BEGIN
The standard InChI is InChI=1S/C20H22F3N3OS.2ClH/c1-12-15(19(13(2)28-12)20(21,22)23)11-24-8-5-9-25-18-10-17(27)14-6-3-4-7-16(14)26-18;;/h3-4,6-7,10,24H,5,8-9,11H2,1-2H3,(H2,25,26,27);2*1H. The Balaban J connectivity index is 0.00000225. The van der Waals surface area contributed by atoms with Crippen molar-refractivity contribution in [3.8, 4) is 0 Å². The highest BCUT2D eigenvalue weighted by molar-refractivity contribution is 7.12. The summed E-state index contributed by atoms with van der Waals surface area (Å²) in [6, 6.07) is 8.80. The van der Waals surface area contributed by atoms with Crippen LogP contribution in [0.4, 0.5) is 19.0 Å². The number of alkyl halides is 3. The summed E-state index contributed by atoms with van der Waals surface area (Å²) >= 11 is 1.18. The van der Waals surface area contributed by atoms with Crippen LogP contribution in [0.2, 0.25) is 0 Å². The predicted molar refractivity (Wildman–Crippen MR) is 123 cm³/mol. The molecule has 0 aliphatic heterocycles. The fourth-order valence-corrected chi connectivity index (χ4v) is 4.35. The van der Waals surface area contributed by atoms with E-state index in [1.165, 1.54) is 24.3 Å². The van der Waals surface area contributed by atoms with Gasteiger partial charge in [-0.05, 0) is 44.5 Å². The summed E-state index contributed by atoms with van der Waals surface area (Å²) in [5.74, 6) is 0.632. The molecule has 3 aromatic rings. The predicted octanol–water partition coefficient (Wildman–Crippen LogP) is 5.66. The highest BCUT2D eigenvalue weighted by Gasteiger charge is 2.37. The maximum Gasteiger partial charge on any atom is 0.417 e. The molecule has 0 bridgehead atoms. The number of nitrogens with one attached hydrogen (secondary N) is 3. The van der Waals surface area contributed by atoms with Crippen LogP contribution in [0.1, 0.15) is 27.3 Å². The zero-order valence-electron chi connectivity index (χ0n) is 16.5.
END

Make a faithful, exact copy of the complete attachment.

The standard InChI is InChI=1S/C20H22F3N3OS.2ClH/c1-12-15(19(13(2)28-12)20(21,22)23)11-24-8-5-9-25-18-10-17(27)14-6-3-4-7-16(14)26-18;;/h3-4,6-7,10,24H,5,8-9,11H2,1-2H3,(H2,25,26,27);2*1H. The Balaban J connectivity index is 0.00000225. The van der Waals surface area contributed by atoms with Crippen molar-refractivity contribution in [3.8, 4) is 0 Å². The highest BCUT2D eigenvalue weighted by molar-refractivity contribution is 7.12. The summed E-state index contributed by atoms with van der Waals surface area (Å²) in [6, 6.07) is 8.80. The van der Waals surface area contributed by atoms with Crippen LogP contribution in [0.4, 0.5) is 19.0 Å². The number of alkyl halides is 3. The summed E-state index contributed by atoms with van der Waals surface area (Å²) >= 11 is 1.18. The van der Waals surface area contributed by atoms with Crippen LogP contribution in [0.2, 0.25) is 0 Å². The predicted molar refractivity (Wildman–Crippen MR) is 123 cm³/mol. The molecule has 0 aliphatic heterocycles. The fourth-order valence-corrected chi connectivity index (χ4v) is 4.35. The van der Waals surface area contributed by atoms with E-state index in [1.165, 1.54) is 24.3 Å². The van der Waals surface area contributed by atoms with Gasteiger partial charge in [-0.05, 0) is 44.5 Å². The summed E-state index contributed by atoms with van der Waals surface area (Å²) in [5.74, 6) is 0.632. The molecule has 3 aromatic rings. The predicted octanol–water partition coefficient (Wildman–Crippen LogP) is 5.66. The highest BCUT2D eigenvalue weighted by Gasteiger charge is 2.37. The maximum Gasteiger partial charge on any atom is 0.417 e. The molecule has 0 bridgehead atoms. The number of nitrogens with one attached hydrogen (secondary N) is 3. The van der Waals surface area contributed by atoms with Crippen LogP contribution in [0.1, 0.15) is 27.3 Å². The zero-order valence-electron chi connectivity index (χ0n) is 16.5.